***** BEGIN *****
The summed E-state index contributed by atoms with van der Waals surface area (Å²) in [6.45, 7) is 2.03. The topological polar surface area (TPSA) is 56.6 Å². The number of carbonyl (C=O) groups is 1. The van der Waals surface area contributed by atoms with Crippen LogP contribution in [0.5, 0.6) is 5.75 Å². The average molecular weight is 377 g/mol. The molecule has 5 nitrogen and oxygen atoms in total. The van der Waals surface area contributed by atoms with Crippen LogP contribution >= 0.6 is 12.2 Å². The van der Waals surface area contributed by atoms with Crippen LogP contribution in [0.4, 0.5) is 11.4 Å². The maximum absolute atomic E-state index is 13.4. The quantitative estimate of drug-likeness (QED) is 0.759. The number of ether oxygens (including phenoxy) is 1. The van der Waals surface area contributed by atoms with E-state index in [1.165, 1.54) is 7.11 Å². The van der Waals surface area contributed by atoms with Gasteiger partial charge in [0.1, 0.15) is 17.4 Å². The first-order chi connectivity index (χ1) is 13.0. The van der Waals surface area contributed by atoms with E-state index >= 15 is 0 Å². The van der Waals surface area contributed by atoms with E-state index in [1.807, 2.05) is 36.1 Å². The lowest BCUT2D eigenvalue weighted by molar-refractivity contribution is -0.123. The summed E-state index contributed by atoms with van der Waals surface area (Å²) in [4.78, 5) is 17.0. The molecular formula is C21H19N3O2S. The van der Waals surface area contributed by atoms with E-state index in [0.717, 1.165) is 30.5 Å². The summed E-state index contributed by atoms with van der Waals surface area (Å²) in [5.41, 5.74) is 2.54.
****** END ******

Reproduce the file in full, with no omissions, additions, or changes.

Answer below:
The summed E-state index contributed by atoms with van der Waals surface area (Å²) in [6.45, 7) is 2.03. The topological polar surface area (TPSA) is 56.6 Å². The number of carbonyl (C=O) groups is 1. The van der Waals surface area contributed by atoms with Crippen LogP contribution in [0.5, 0.6) is 5.75 Å². The average molecular weight is 377 g/mol. The molecule has 5 nitrogen and oxygen atoms in total. The van der Waals surface area contributed by atoms with Crippen LogP contribution >= 0.6 is 12.2 Å². The van der Waals surface area contributed by atoms with Crippen LogP contribution in [0.4, 0.5) is 11.4 Å². The maximum absolute atomic E-state index is 13.4. The quantitative estimate of drug-likeness (QED) is 0.759. The number of ether oxygens (including phenoxy) is 1. The van der Waals surface area contributed by atoms with E-state index in [1.165, 1.54) is 7.11 Å². The van der Waals surface area contributed by atoms with Gasteiger partial charge in [0.1, 0.15) is 17.4 Å². The first-order chi connectivity index (χ1) is 13.0. The van der Waals surface area contributed by atoms with E-state index >= 15 is 0 Å². The van der Waals surface area contributed by atoms with E-state index in [1.807, 2.05) is 36.1 Å². The lowest BCUT2D eigenvalue weighted by molar-refractivity contribution is -0.123. The summed E-state index contributed by atoms with van der Waals surface area (Å²) in [4.78, 5) is 17.0. The molecular formula is C21H19N3O2S. The van der Waals surface area contributed by atoms with E-state index in [0.717, 1.165) is 30.5 Å². The summed E-state index contributed by atoms with van der Waals surface area (Å²) in [5.41, 5.74) is 2.54.